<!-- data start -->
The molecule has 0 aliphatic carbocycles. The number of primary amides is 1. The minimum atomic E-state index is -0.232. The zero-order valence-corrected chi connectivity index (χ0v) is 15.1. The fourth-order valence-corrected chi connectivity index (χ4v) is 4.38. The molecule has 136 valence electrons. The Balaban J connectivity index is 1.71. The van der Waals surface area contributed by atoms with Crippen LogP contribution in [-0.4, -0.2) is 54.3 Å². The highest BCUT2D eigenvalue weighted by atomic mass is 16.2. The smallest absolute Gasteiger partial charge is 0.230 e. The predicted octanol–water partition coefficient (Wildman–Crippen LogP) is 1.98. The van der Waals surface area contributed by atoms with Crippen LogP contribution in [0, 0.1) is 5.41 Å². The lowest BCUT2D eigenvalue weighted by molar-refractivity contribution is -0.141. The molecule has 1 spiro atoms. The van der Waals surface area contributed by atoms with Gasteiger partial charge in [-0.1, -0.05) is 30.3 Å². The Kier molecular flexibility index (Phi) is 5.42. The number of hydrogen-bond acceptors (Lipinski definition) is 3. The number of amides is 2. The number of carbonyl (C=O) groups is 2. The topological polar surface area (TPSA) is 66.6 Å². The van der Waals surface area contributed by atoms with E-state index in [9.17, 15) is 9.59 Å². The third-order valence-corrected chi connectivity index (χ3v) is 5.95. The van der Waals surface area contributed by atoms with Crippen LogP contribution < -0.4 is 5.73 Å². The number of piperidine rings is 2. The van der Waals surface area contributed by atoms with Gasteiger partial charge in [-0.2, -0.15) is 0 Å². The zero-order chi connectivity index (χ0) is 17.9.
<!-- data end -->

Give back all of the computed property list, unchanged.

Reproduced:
The molecule has 0 aliphatic carbocycles. The number of primary amides is 1. The minimum atomic E-state index is -0.232. The zero-order valence-corrected chi connectivity index (χ0v) is 15.1. The fourth-order valence-corrected chi connectivity index (χ4v) is 4.38. The molecule has 136 valence electrons. The Balaban J connectivity index is 1.71. The van der Waals surface area contributed by atoms with Crippen LogP contribution in [-0.4, -0.2) is 54.3 Å². The highest BCUT2D eigenvalue weighted by atomic mass is 16.2. The smallest absolute Gasteiger partial charge is 0.230 e. The predicted octanol–water partition coefficient (Wildman–Crippen LogP) is 1.98. The van der Waals surface area contributed by atoms with Crippen LogP contribution in [0, 0.1) is 5.41 Å². The lowest BCUT2D eigenvalue weighted by molar-refractivity contribution is -0.141. The molecule has 1 spiro atoms. The van der Waals surface area contributed by atoms with Gasteiger partial charge in [-0.1, -0.05) is 30.3 Å². The Kier molecular flexibility index (Phi) is 5.42. The number of hydrogen-bond acceptors (Lipinski definition) is 3. The number of amides is 2. The number of carbonyl (C=O) groups is 2. The topological polar surface area (TPSA) is 66.6 Å². The van der Waals surface area contributed by atoms with E-state index in [9.17, 15) is 9.59 Å². The third-order valence-corrected chi connectivity index (χ3v) is 5.95. The van der Waals surface area contributed by atoms with Crippen LogP contribution < -0.4 is 5.73 Å². The number of piperidine rings is 2. The van der Waals surface area contributed by atoms with Gasteiger partial charge in [-0.2, -0.15) is 0 Å². The zero-order chi connectivity index (χ0) is 17.9.